Last month, Mitch McConnell more or less promised that the GOP wouldn't filibuster President Obama's Supreme Court pick. Now he promises to treat Elena Kagan "fairly." But the question isn't really whether Kagan will be confirmed (she will be); it's when it'll happen, and how much the fight will distract from all the other issues the Senate is trying to address before the midterms.
Seven Republicans voted to confirm Kagan as Barack Obama's solicitor general: Oklahoma Sen. Tom Coburn, Maine's Olympia Snowe and Susan Collins, New Hampshire's Judd Gregg, Jon Kyl of Arizona, Orrin Hatch of Utah, and Indiana's Dick Lugar.
But the original support of these Republicans won't preclude them from attacking Kagan as a fine solicitor general who would be too radical for the Supreme Court.
Hatch -- who, a year ago, called Kagan "a brilliant lawyer" -- is opening the door to opposition:
"Her previous confirmation, and my support for her in that position, do not by themselves establish either her qualifications for the Supreme Court or my obligation to support her," said Sen. Orrin Hatch, R-Utah, and member of the Senate Judiciary Committee. "I have an open mind and look forward to actively participating in the confirmation process."
SCOTUSblog predicts that Kagan will be approved 65-35, with a committee vote happening the week of July 12 and and floor vote the following week. That seems plausible, though I'd imagine any Republican up for election in 2010 will have to vote no, and a situation in which every single Republican is forced to vote in lockstep against Kagan is possible.
But that date is based on hearings getting under way before the July 4 recess. There's still a fight over Clinton-era documents on the way, and those can take forever, if you want them to!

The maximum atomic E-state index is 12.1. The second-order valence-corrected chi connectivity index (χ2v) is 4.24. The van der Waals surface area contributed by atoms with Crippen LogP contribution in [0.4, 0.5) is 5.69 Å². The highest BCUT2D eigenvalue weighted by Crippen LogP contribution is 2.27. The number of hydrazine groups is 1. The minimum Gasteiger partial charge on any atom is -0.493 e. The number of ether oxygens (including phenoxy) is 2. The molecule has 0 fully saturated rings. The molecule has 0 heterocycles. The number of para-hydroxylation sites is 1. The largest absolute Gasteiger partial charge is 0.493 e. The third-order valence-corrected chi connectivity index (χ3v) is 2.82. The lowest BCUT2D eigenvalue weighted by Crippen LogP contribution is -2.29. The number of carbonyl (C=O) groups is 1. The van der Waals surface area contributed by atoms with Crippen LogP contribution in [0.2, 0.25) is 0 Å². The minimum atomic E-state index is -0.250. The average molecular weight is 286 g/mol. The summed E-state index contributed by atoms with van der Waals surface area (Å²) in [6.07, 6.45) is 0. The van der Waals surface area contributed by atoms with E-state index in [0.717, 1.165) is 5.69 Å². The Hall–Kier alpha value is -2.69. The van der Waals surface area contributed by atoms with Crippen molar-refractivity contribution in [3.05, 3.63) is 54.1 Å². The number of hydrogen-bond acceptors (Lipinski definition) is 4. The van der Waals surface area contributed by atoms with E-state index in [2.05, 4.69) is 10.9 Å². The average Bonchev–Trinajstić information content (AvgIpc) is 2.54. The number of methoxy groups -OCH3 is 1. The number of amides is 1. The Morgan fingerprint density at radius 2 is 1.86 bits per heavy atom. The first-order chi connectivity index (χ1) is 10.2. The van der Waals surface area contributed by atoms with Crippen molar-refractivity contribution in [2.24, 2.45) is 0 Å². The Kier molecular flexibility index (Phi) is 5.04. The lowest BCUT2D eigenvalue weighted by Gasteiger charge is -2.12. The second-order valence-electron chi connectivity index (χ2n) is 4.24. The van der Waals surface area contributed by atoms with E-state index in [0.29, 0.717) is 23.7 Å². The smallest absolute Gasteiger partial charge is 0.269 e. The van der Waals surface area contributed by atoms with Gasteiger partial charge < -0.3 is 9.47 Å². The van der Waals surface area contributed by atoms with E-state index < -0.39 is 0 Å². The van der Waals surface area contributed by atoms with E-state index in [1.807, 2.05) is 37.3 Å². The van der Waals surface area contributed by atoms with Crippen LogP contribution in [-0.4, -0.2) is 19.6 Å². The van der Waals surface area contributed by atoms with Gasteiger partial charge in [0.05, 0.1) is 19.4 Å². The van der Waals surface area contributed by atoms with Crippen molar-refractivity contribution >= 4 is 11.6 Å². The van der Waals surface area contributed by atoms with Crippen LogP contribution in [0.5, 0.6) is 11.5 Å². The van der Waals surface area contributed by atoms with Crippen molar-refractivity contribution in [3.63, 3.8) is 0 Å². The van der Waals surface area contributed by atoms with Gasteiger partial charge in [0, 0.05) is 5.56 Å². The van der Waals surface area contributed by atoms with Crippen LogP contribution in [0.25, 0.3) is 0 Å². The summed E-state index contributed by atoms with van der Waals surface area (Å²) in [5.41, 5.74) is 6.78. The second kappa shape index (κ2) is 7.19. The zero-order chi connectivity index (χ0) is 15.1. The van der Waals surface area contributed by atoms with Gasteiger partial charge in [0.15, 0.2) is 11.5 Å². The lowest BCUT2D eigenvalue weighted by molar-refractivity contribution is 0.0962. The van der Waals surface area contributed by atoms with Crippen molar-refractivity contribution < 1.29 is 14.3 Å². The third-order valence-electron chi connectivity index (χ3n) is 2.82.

Salon's Gabriel Winant predicted the political tenor of the debate to come. Battles over Goldman and "a more leftist left" and minority hiring and military recruiters and gay rights just might derail our easily distracted Senate from climate change and immigration.
In fact, Majority Leader Harry Reid is sort of backing away from a guarantee that the Senate will get around to immigration reform this year. And meanwhile, the financial regulation overhaul is slowly limping along.
The Senate does not do many things well, but one thing it's great at is having lengthy, infuriating arguments about Supreme Court picks whose confirmations are basically foregone conclusions.
The sound bites and misleading attacks you'll hear about Kagan have already been collected and debunked by Media Matters, if you're curious.
And I seriously doubt you'll hear much substantive debate about the reality-based arguments against Kagan raised by Glenn Greenwald during the Judiciary Committee hearings. (Though, in case you missed it, James Doty's response is worth reading).